Higher Rock Education - Economics Blog

Wednesday, June 07, 2017
The May reports are in. The economy continues to grow. Consumers continue to benefit from lower prices and an increase in consumer confidence. They are the primary drivers behind a growing economy. Wage growth continues to be surprisingly slow because of the low unemployment rate and the shortage of workers. However, wages did increase more than the inflation rate. The core inflation rate remains below the Federal Reserve's target of 2.0 percent, but most economists (myself included) do not believe it is enough to deter them from increasing the Federal funds rate when they meet June 13th and 14th.

Gross Domestic Product

The United States real gross domestic product, the most common measure of economic growth, increased 1.2 percent in the first quarter of 2017, according to the Bureau of Economic Analayis (BEA). This figure is an annual rate and adjusted for inflation. The rate has been revised upward 0.5 percent from the advance estimate provided in April. Growth in the first quarter lagged behind the 2.1 percent pace in the final quarter of 2016. The figures for nonresidential fixed investment and personal consumption were adjusted higher, while state and local government spending was less than the advance estimate.

Real GDP Chart
Source: Bureau of Economic Analysis

The slow growth could also be partially explained because the seasonal adjustments do not provide an accurate picture of the first quarter. Note on the graph above that first quarter growth appears abnormally low in most years shown on the graph. Many economists believe the figures are not a true reflection of the first quarter's growth and call the difference "residual seasonality". The BEA describes residual seasonality as "when seasonal patterns remain in data even after they are adjusted for seasonal variations." The BEA is researching the issue. Read about the analysis in their blog.

The price index continued to point to an increasing inflation rate. The PCE (Personal Consumption Expenditures), which differs from the CPI, increased 2.6 percent, up from 2.0 percent in the last quarter of 2016. Most economists favor the PCE because it includes all goods and services produced rather than the basket of goods and services used by the Bureau of Labor Statistics in measuring the consumer price index.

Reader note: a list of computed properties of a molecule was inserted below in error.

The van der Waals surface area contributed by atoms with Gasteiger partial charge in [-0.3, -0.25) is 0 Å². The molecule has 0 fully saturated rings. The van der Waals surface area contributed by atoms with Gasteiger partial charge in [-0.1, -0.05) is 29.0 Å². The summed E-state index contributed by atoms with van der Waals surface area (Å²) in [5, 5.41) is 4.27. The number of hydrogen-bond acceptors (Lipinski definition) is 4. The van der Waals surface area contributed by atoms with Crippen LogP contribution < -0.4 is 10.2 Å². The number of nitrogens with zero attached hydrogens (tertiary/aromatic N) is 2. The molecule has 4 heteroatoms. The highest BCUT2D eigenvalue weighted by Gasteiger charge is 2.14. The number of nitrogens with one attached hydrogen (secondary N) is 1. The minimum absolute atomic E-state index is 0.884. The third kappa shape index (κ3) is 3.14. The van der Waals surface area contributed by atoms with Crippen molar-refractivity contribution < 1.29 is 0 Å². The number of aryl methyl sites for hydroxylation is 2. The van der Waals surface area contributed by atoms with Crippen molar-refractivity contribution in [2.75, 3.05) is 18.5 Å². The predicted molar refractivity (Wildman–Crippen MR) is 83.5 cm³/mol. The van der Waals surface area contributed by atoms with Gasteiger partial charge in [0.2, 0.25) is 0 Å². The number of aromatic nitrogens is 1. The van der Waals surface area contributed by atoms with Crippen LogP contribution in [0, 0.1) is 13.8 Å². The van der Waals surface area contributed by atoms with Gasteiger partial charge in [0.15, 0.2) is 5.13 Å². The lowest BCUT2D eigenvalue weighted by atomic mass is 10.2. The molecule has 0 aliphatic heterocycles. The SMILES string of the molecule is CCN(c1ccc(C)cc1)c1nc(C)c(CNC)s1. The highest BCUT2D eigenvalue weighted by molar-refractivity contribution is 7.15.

The BEA also reported that corporate profits fell $40.3 billion in the first quarter compared to an increase in of $11.2 billion in the final quarter of 2016. Contributing to the decrease in profits were large legal settlements of Volkswagen AG, Credit Suisse, and Deutche Bank AG. Profits were 11.9 percent higher than the first quarter of 2016.

To learn more about how the GDP and RGDP is calculated visit our free lesson GDP – Measuring an Economy's Performance.

Personal Income and Outlays

Consumers are spending! (BEA – Personal Income May 2017 Report) The March figure for spending was revised upward to 0.3 percent and April's figure was a robust 0.4 percent. (The report published at the end of May is for April.) This was expected since winter sales were held down by weather and income has also been increasing since the beginning of the year. Personal income also rose 0.4 percent in April. Consumers continue to gain confidence, and this is reflected in their spending. The consumer confidence index was released on May 30. Consumer confidence declined slightly in May, but it continues to be very positive. Consumers should be upbeat. The economy is growing, inflation is low, unemployment is at record lows, and finally, incomes are beginning to rise at a rate faster than inflation.

Personal income and outlays chart
Source: Bureau of Labor Statistics

Inflation

Prices increased a seasonally adjusted 0.2 percent in April according to the Bureau of Labor Statistics – Inflation May 2017 report. The consumer price index (CPI) is up from March, where a 6.2 percent decrease in gasoline prices dramatically influenced the figure. Gasoline prices increased 1.2 percent in April. The volatility of energy and food prices is the main reason economists view the core index as a more reliable measure of inflation. The core index rose 0.1 percent in April. Over the past twelve months the CPI has increased 2.2 percent, while the core index has increased 1.9 percent. To learn more about inflation we encourage you to visit our free lessons Inflation and Causes of Inflation.

CPI Chart
Source: Bureau of Labor Statistics

Employment

The unemployment rate dipped slightly from 4.4 percent to 4.3 percent in May, which is the lowest it has been since May 2001. Unemployment continues to decline and there is evidence of a tightening labor market which should lead to higher wages (and higher inflationary pressures). 138,000 non-farm workers were added to payrolls. This is down from 211,000 in April and much lower than most economists expected. Workers in health care and mining benefited the most. The average work week remained at 34.4 hours, but the average hourly wage increased $.04 to $26.22. Wage growth continues to be higher than the rate of inflation. During the past year wages have increased 2.5 percent, while the consumer price index has increased 2.2 percent. Most economists believe the low unemployment rate and the shortage of qualified workers will push wages higher. Read the original publication at BLS – Employment Situation.









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